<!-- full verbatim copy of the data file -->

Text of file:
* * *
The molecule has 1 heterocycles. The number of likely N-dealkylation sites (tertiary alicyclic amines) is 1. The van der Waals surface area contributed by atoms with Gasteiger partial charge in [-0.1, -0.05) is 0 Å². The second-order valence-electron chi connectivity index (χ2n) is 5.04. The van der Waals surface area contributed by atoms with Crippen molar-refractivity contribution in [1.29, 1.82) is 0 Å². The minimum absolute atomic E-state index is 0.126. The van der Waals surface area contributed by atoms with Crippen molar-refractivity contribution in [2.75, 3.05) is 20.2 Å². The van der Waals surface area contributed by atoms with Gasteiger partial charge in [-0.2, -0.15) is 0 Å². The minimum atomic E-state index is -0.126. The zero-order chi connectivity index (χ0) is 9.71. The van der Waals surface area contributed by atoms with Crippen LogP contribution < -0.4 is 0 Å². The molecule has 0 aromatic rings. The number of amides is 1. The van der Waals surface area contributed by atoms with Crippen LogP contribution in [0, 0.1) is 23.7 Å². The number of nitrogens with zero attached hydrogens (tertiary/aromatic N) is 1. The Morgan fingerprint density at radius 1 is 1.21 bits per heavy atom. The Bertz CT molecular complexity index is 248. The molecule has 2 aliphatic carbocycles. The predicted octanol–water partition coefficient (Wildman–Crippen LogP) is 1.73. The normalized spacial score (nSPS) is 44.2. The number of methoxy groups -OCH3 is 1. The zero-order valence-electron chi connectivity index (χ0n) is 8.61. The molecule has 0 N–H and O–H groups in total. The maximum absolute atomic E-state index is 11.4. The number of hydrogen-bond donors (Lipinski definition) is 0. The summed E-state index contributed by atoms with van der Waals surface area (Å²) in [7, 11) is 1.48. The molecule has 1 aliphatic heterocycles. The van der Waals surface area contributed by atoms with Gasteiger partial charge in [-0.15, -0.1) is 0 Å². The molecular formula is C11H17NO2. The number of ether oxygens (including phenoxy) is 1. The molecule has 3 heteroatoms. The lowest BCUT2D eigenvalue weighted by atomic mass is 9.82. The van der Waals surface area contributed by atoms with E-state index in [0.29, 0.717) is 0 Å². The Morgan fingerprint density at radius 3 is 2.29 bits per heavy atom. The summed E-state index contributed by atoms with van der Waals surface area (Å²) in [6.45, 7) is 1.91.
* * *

The molecule has 1 heterocycles. The number of likely N-dealkylation sites (tertiary alicyclic amines) is 1. The van der Waals surface area contributed by atoms with Gasteiger partial charge in [-0.1, -0.05) is 0 Å². The second-order valence-electron chi connectivity index (χ2n) is 5.04. The van der Waals surface area contributed by atoms with Crippen molar-refractivity contribution in [1.29, 1.82) is 0 Å². The minimum absolute atomic E-state index is 0.126. The van der Waals surface area contributed by atoms with Crippen molar-refractivity contribution in [2.75, 3.05) is 20.2 Å². The van der Waals surface area contributed by atoms with Gasteiger partial charge in [-0.2, -0.15) is 0 Å². The minimum atomic E-state index is -0.126. The zero-order chi connectivity index (χ0) is 9.71. The van der Waals surface area contributed by atoms with Crippen LogP contribution < -0.4 is 0 Å². The molecule has 0 aromatic rings. The number of amides is 1. The van der Waals surface area contributed by atoms with Crippen LogP contribution in [0, 0.1) is 23.7 Å². The number of nitrogens with zero attached hydrogens (tertiary/aromatic N) is 1. The Morgan fingerprint density at radius 1 is 1.21 bits per heavy atom. The Bertz CT molecular complexity index is 248. The molecule has 2 aliphatic carbocycles. The predicted octanol–water partition coefficient (Wildman–Crippen LogP) is 1.73. The normalized spacial score (nSPS) is 44.2. The number of methoxy groups -OCH3 is 1. The zero-order valence-electron chi connectivity index (χ0n) is 8.61. The molecule has 0 N–H and O–H groups in total. The maximum absolute atomic E-state index is 11.4. The number of hydrogen-bond donors (Lipinski definition) is 0. The summed E-state index contributed by atoms with van der Waals surface area (Å²) in [7, 11) is 1.48. The molecule has 1 aliphatic heterocycles. The van der Waals surface area contributed by atoms with Gasteiger partial charge in [-0.15, -0.1) is 0 Å². The molecular formula is C11H17NO2. The number of ether oxygens (including phenoxy) is 1. The molecule has 3 heteroatoms. The lowest BCUT2D eigenvalue weighted by atomic mass is 9.82. The van der Waals surface area contributed by atoms with E-state index in [0.29, 0.717) is 0 Å². The Morgan fingerprint density at radius 3 is 2.29 bits per heavy atom. The summed E-state index contributed by atoms with van der Waals surface area (Å²) in [6.45, 7) is 1.91.